DOHA, Qatar (AP) — Danish forward Nadia Nadim was in the midst of a World Cup match as a television commentator when she was suddenly rocked by tragic news. Her mother, who had helped the family flee the Taliban in Afghanistan when Nadim was just a girl, had been killed in a traffic accident in Denmark.
Nadim left her job in the middle of the broadcast to rush home, but was back in Qatar a week later working with the London-basted ITV network.
“I think it wouldn’t help me, my mom wouldn’t come back, if I just laid and cried my eyes out,” Nadim said. “And secondly, I think I need to be strong for her. She was a very strong woman. I think one thing is talking about being strong, another thing is demonstrating it. That's also my way to honor her."
The 34-year-old Nadim has overcome an arduous past to excel both on and off the field. She's had a lengthy career with the Danish national team and several pro clubs, and now she's got a flourishing TV career. Oh, and she's also a doctor after earning her medical degree earlier this year.
But soccer is the constant in her life.
Nadim grew up in Kabul. One day when she was about 10, her father — an Afghan army general — was summoned to meet with the Taliban leaders. He never returned.
Under the Taliban, women were not allowed to have jobs or even leave the home without a male relative. That made life untenable for her mother, who faced raising five girls on her own.
“We tried to survive for a couple of years, it didn’t really work out. And then at the end my mom made the decision for us to have a better future and find rescue somewhere else, find a life somewhere else. We were transported and smuggled from one country to the other and somehow ended up in Denmark,” Nadim said. “It’s all due to my mom and her intelligence, and her will to fight and to survive.”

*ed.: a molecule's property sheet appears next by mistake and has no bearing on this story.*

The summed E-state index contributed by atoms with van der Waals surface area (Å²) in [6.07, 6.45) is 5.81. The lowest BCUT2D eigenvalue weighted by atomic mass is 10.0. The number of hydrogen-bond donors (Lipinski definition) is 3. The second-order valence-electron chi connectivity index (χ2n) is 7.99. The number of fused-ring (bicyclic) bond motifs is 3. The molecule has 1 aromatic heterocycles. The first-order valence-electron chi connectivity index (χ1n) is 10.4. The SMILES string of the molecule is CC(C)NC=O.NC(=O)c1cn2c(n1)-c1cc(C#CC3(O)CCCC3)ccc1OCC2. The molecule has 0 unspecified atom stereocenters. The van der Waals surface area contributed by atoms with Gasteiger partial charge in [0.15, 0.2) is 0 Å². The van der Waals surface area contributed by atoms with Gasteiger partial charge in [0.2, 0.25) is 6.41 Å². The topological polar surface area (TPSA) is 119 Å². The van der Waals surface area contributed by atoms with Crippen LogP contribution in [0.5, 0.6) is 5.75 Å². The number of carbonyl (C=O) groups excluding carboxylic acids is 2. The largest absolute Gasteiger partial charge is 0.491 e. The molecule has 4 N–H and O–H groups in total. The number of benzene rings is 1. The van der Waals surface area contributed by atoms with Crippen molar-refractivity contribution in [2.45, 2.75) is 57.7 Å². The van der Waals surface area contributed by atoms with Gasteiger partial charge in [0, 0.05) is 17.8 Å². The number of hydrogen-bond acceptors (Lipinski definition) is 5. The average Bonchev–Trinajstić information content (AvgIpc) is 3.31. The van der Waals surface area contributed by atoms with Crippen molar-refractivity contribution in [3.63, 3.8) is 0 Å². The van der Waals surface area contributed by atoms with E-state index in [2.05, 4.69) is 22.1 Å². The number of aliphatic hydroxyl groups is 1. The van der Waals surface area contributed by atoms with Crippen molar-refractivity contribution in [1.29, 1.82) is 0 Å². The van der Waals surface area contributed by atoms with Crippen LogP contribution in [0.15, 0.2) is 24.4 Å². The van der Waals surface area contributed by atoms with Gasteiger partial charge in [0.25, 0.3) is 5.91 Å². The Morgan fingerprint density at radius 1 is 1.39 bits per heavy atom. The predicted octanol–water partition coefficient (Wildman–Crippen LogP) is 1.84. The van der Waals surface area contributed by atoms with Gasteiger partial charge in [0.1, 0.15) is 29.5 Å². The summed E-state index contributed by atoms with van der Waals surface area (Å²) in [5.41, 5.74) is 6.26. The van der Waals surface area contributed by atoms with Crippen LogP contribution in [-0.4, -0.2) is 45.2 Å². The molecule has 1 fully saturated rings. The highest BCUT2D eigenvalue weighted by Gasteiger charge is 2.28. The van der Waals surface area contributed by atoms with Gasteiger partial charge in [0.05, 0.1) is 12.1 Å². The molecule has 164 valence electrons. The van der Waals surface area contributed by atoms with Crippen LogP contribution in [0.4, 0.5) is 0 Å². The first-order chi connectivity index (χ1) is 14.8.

After six months in a Copenhagen refugee camp, the family was granted asylum.
Nadim remembered watching Danish girls practice through a fence, describing it as “one of those moments when you get hit by lightning and then everything kind of makes sense.”
“They just looked so happy and free. And at that moment, I wanted to be on that field and feel what they were feeling. I have this thing in me, I guess a fire or obsession. I get obsessed with things that I really need to achieve, or the goals I set myself," she said. “Then a couple of months later I got the courage to go ask the coach to let me in."
Asked if she knew whether she was any good, Nadim joked: “I was born good.”
Nadim went on to play for the national team for her adopted country, scoring 38 goals in 103 appearances. She was left of the team's latest roster, however, because of an ACL injury in September.
Nadim won a French league title in 2021 with Paris Saint-Germain, one of the many stops she's made during a pro career. She currently plays in the United States with Racing Louisville of the National Women's Soccer League. While unlikely to play at the start of Racing's season next year because of her injury, she hopes to return soon.
She's also passionate about humanitarian causes, and in 2019 visited the Kakuma refugee camp in Kenya with the Danish Refugee Council. The aim was to promote a women's team, the Kakuma Stars.
In Qatar, she's a representative — along with England great Steven Gerrard and K-pop stars BTS — for Goal of the Century, a sustainability campaign launched by FIFA sponsor Hyundai. Nadim said the trip to Kakuma made her aware of the plight of environmental refugees.
She passionate about humanitarian causes because of her mother.
“I know this might sound a bit grandiose," she said, "but I just feel like everything that I can do to have an impact on the world and on someone’s life, I’ll do it."
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